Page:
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The 21st Century Education Commission in Rhode Island issued its final report last month, calling for an array of reforms ranging from shared decisionmaking at every school to creation of a series of professional-development schools to train teachers.

The commission, appointed by Gov. Bruce G. Sundlun, urged the state department of education, along with schools and districts, to establish statewide standards for student outcomes and to develop performance-based assessments linked to those standards. Schools that fail to meet the standards over several years should be subject to state intervention, including closure, the commission recommended.

In addition, the commission suggested that each Rhode Island district develop a formal and ongoing improvement process, including curriculum plans and a local accountability mechanism.

In the area of school funding, the commission said the state should pay 60 percent of the cost of education and should provide a more equitable allocation of state aid for public schools.

The commission earlier backed away from Mr. Sundlun's suggestion that the state look at a regionalization plan that would consolidate the number of school districts from 37 to no more than 6.

A California appeals court has ruled that public-school officials in the state cannot be held liable for the welfare of students off campus and after school unless they have reason to believe there will be trouble.

The court last month overturned a lower-court decision and found that the Los Angeles Unified School District was not negligent in its supervision when a high-school student was shot after school in 1985 on a street adjacent to his campus.

The California Court of Appeal, Second Appellate District, ruled 3 to 0 on March 16 to overturn a Los Angeles superior court's award of $120,000 in damages to Ernest P. Brownell 3rd, who was wounded minutes after being dismissed from Johnson Opportunity High School in south-central Los Angeles.

Mr. Brownell was attacked by gang members wearing the red colors of the "Bloods,'' who had mistaken him for a member of their rival gang, the "Crips.'' Mr. Brownell charged that the district was negligent because it had dismissed students without first determining if the street in front of the school was free of gang members, the decision said.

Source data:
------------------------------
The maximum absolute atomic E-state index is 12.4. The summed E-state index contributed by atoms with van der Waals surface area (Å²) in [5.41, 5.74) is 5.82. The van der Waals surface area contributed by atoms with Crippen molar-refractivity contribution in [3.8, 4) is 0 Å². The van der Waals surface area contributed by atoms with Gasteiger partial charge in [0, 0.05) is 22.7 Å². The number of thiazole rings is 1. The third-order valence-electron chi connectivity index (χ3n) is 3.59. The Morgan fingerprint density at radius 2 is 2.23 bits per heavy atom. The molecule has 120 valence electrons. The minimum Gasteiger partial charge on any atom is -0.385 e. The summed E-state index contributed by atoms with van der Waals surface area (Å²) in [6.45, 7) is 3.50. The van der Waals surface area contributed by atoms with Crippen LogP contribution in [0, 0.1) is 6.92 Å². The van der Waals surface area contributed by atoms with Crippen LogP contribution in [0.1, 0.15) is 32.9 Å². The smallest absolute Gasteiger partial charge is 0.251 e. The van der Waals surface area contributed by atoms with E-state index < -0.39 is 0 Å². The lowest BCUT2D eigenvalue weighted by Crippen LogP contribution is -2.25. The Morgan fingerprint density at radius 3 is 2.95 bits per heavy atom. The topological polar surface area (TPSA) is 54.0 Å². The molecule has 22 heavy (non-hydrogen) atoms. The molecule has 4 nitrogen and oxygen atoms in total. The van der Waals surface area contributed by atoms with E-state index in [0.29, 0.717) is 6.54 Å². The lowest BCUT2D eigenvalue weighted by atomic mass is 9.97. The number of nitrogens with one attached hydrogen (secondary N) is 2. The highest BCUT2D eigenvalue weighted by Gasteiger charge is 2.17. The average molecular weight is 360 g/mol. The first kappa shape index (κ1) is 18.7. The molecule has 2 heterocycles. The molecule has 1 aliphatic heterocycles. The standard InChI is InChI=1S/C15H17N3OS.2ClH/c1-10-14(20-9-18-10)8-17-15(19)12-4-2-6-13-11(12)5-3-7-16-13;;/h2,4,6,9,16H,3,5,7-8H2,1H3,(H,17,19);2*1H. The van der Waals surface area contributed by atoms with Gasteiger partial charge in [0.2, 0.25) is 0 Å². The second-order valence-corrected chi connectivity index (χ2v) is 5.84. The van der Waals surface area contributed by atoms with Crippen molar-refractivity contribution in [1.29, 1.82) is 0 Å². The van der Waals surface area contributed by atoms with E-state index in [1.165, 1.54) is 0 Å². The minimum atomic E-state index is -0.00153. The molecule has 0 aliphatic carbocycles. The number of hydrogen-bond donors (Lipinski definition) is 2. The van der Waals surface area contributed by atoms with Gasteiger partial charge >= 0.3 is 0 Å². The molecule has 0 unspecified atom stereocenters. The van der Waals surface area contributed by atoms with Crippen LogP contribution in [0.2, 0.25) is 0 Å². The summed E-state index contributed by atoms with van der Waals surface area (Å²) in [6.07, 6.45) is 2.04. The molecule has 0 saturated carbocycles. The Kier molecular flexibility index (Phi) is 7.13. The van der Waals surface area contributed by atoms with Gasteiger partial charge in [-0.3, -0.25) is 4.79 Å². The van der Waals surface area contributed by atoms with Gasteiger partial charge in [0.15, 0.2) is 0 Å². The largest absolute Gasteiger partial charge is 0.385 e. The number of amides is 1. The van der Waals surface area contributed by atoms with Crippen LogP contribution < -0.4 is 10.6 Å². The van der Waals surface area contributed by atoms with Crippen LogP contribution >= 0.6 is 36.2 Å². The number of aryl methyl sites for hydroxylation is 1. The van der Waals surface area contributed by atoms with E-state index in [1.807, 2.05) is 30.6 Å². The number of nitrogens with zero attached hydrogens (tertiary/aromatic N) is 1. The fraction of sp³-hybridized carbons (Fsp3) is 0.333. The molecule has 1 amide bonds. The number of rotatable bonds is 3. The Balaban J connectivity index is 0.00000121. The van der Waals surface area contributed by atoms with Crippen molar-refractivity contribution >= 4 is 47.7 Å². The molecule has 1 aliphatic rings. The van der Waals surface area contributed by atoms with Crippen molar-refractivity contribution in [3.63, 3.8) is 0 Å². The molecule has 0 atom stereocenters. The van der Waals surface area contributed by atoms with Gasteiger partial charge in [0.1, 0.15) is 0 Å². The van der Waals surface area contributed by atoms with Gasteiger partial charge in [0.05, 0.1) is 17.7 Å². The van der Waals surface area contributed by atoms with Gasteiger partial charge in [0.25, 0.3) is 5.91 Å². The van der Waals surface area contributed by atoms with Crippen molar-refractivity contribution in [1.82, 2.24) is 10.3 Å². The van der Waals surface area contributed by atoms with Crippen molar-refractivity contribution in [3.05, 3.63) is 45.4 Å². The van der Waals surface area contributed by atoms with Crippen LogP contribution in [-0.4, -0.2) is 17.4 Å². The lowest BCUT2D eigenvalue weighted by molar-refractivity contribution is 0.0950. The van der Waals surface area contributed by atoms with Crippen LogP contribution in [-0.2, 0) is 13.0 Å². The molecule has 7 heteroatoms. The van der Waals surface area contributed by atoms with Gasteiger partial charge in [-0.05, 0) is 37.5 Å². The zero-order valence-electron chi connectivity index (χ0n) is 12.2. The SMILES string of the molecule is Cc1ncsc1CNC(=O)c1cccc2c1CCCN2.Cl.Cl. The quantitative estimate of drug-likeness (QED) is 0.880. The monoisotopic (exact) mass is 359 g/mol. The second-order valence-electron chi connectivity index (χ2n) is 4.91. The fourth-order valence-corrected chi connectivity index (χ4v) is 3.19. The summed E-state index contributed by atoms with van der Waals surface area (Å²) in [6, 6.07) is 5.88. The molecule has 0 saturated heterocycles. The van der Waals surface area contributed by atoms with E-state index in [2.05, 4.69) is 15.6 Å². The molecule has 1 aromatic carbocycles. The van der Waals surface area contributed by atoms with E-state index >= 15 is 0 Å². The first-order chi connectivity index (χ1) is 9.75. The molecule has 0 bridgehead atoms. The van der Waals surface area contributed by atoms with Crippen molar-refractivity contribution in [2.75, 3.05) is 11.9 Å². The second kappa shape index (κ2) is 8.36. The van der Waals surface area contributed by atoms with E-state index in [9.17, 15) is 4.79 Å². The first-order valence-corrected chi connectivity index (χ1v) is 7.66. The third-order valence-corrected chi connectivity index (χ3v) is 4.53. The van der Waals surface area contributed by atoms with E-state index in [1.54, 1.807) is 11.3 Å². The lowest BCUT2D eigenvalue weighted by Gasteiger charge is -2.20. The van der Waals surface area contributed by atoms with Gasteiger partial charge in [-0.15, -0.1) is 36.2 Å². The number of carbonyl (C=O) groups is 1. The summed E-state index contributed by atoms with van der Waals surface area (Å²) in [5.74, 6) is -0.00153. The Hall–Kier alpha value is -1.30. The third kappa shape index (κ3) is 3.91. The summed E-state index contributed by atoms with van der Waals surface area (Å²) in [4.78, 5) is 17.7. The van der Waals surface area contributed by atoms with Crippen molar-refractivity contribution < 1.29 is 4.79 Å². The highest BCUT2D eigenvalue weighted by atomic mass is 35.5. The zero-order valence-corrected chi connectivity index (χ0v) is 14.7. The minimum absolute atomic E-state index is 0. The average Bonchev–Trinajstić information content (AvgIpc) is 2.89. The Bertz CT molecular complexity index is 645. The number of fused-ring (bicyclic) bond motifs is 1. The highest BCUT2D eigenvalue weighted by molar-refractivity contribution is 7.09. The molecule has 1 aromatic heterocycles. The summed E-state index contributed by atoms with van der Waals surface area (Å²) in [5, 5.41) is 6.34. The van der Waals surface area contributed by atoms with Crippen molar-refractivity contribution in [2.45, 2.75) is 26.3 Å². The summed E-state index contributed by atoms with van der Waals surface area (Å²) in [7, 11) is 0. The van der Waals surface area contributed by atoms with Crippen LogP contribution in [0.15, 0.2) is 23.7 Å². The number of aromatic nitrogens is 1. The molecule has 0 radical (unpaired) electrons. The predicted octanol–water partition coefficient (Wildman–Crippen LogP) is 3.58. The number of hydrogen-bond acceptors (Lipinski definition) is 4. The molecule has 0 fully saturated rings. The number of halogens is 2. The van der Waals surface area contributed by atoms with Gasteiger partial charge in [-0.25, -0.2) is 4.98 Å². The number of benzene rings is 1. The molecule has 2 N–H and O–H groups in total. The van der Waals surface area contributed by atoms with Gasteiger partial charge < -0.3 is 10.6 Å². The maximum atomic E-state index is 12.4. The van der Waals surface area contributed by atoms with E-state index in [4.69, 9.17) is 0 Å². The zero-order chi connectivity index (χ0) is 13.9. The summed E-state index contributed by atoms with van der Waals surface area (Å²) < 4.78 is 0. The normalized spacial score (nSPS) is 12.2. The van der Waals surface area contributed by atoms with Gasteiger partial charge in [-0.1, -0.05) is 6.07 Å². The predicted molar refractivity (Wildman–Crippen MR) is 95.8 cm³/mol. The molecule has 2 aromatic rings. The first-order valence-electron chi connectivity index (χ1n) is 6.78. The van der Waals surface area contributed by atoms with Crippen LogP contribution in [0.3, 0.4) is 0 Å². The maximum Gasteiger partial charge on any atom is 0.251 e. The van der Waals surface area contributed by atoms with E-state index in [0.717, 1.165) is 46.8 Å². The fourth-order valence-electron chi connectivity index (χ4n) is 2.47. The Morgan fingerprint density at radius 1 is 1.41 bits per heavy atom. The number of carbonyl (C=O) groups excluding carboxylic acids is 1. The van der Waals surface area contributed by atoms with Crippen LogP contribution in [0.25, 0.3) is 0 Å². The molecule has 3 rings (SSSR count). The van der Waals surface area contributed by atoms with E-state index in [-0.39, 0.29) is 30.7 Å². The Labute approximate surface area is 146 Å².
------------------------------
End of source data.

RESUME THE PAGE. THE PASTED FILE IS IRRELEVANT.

But the appeals court found the district had "satisfied its supervisorial responsibilities.''

School officials had testified that during 1985 it was school policy to prohibit the wearing of gang colors and paraphernalia and that they often confiscated such items--as well as weapons--from students.

"[T]he law requires ordinary care, not fortresses; schools must be reasonably supervised, not impenetrable to all gang-related violence,'' the court wrote.

Charles Carpenter, a lawyer representing the school district, said he was pleased but not surprised by the ruling.

"There was no evidence in any way that the teachers and the administrators at that school had any notice that there was going to be an incident that day,'' he said.

Mr. Brownell's lawyer could not be reached for comment last week.

The Mississippi Supreme Court has upheld the 1990 dismissal of the superintendent of the state's school for the deaf.

The high court ruled last month that the school's trustees had the right to fire Alma L. Alexander after an investigation revealed dozens of incidents of unreported abuse dating back to the 1970's. The alleged abuse included fondling, student rapes, physical abuse, and neglect.

The school's trustees voted to dismiss Ms. Alexander for lack of leadership and for failing to report suspected abuse, as required by state law. She was never charged with any criminal wrongdoing.

After a local court upheld the firing in July 1990, Ms. Alexander's lawyers appealed to the state supreme court.

Ms. Alexander is retired and living in Louisiana, according to her lawyer.

Vol. 11, Issue 28, Page 2

Published in Print: April 1, 1992, as State News Roundup
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